|Paul T||13/08/2020 15:50:20|
7146 forum posts
With many workshops being like ovens we should all be careful with pressurised containers and storage of nitro fuel.
Pressurised containers don't like excessive heat and tend to go bang when they overheat, those nice rattle cans from Halfords have the potential to be a very effective hand grenade look at this example of when a small can explodes in a car link
How many of you have got paint, WD 40 or laquer cans in your workarea and would your workshop / house survive?
|ashley needham||13/08/2020 16:17:10|
6583 forum posts
Good point Paul.i might get a tin to put my explosives in for the garage.
All my rattle cans are in ‘t shed and that remainscool(ish) in this heat.
|Colin Bishop||13/08/2020 16:51:48|
4513 forum posts
Sensible advice. In my case the workshop hasn't exceeded 90F and the garage, where all the rattle cans are is a good 10 degrees cooler.
A car can get a heck of a lot hotter than that in blazing sunshine.
PS - Just had a look at a Halfords rattle can and they say do not heat beyond 122F.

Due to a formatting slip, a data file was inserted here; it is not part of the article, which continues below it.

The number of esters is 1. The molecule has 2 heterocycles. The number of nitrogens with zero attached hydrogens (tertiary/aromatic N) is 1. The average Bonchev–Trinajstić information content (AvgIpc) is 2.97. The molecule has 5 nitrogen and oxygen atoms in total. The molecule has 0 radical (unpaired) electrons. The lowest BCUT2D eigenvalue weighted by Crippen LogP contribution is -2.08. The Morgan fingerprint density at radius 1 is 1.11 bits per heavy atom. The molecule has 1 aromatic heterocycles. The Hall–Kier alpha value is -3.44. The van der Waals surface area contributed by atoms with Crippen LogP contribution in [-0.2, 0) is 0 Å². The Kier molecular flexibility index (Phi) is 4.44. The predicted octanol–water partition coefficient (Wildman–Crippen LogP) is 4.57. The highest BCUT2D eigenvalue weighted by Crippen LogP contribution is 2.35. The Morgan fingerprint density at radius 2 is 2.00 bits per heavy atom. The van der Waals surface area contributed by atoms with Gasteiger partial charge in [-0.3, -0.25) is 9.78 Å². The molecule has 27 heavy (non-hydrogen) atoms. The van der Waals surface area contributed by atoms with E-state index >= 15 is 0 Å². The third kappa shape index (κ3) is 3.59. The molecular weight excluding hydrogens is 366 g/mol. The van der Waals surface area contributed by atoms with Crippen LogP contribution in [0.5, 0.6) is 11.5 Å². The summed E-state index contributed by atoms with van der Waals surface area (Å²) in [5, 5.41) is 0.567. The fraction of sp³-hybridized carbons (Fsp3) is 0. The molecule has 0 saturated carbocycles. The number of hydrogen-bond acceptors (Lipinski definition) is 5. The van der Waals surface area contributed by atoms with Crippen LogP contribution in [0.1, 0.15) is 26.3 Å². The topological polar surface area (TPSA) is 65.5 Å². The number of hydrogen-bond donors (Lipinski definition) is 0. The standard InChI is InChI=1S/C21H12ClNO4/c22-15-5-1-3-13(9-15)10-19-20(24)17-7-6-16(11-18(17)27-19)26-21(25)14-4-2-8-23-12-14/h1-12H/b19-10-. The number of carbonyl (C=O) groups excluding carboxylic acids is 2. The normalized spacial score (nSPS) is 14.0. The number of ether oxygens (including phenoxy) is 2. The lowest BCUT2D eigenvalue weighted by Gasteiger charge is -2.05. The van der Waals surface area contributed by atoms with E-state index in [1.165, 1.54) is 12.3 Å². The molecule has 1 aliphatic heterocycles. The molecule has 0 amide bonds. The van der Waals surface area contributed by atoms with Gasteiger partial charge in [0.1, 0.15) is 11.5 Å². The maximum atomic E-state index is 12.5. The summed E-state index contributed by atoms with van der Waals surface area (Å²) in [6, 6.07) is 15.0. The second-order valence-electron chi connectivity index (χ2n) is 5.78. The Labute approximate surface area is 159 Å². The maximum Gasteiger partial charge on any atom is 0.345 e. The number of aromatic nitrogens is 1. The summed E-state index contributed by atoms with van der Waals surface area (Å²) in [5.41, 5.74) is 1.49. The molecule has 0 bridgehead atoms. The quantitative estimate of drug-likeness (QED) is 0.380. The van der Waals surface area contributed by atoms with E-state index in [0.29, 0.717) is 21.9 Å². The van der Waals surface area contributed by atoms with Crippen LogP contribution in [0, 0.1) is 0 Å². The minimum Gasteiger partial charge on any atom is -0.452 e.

Edited By Colin Bishop on 13/08/2020 16:54:51
|Paul T||13/08/2020 17:09:57|
7146 forum posts
A few members have workshops upstairs in attics or dormer bedrooms and just like a felt roofed shed these areas absorb heat and quickly become ovens.
Slight damage to a spray can will reduce its ability to contain pressurised contents by 30%, how many dented pressurised containers are in your workshops?
In my work life I have been called in as a professional witness to a fatal incident where a can of air freshener exploded and took out the front room of a house. It blew the window and front door a clear 20m across the front garden.
Sadly the occupant was in the room at the time.
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